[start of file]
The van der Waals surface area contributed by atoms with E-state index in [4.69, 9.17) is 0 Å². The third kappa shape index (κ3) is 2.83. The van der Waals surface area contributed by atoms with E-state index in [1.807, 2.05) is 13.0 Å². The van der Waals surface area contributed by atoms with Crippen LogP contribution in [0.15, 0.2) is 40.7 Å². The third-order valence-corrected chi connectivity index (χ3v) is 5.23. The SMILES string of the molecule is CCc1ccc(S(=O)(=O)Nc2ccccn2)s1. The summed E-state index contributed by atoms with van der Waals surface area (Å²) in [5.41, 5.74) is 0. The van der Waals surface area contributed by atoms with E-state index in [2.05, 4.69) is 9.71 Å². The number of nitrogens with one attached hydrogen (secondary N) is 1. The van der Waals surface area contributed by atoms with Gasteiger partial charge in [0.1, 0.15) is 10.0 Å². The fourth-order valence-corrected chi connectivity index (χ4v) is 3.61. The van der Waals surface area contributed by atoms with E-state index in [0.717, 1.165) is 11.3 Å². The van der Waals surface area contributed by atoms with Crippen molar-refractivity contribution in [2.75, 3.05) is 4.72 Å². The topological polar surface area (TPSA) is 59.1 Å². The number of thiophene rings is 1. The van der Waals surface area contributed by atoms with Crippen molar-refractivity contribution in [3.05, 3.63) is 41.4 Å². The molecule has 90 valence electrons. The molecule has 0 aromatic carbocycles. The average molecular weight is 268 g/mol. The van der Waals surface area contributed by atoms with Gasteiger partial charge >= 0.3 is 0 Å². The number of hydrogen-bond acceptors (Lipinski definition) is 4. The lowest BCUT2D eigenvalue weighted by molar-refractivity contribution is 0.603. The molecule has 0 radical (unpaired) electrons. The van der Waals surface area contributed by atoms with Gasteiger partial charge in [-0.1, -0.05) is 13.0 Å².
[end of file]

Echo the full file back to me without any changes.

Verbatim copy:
The van der Waals surface area contributed by atoms with E-state index in [4.69, 9.17) is 0 Å². The third kappa shape index (κ3) is 2.83. The van der Waals surface area contributed by atoms with E-state index in [1.807, 2.05) is 13.0 Å². The van der Waals surface area contributed by atoms with Crippen LogP contribution in [0.15, 0.2) is 40.7 Å². The third-order valence-corrected chi connectivity index (χ3v) is 5.23. The SMILES string of the molecule is CCc1ccc(S(=O)(=O)Nc2ccccn2)s1. The summed E-state index contributed by atoms with van der Waals surface area (Å²) in [5.41, 5.74) is 0. The van der Waals surface area contributed by atoms with E-state index in [2.05, 4.69) is 9.71 Å². The number of nitrogens with one attached hydrogen (secondary N) is 1. The van der Waals surface area contributed by atoms with Gasteiger partial charge in [0.1, 0.15) is 10.0 Å². The fourth-order valence-corrected chi connectivity index (χ4v) is 3.61. The van der Waals surface area contributed by atoms with E-state index in [0.717, 1.165) is 11.3 Å². The van der Waals surface area contributed by atoms with Crippen molar-refractivity contribution in [2.75, 3.05) is 4.72 Å². The topological polar surface area (TPSA) is 59.1 Å². The number of thiophene rings is 1. The van der Waals surface area contributed by atoms with Crippen molar-refractivity contribution in [3.05, 3.63) is 41.4 Å². The molecule has 90 valence electrons. The molecule has 0 aromatic carbocycles. The average molecular weight is 268 g/mol. The van der Waals surface area contributed by atoms with Gasteiger partial charge >= 0.3 is 0 Å². The number of hydrogen-bond acceptors (Lipinski definition) is 4. The lowest BCUT2D eigenvalue weighted by molar-refractivity contribution is 0.603. The molecule has 0 radical (unpaired) electrons. The van der Waals surface area contributed by atoms with Gasteiger partial charge in [-0.1, -0.05) is 13.0 Å².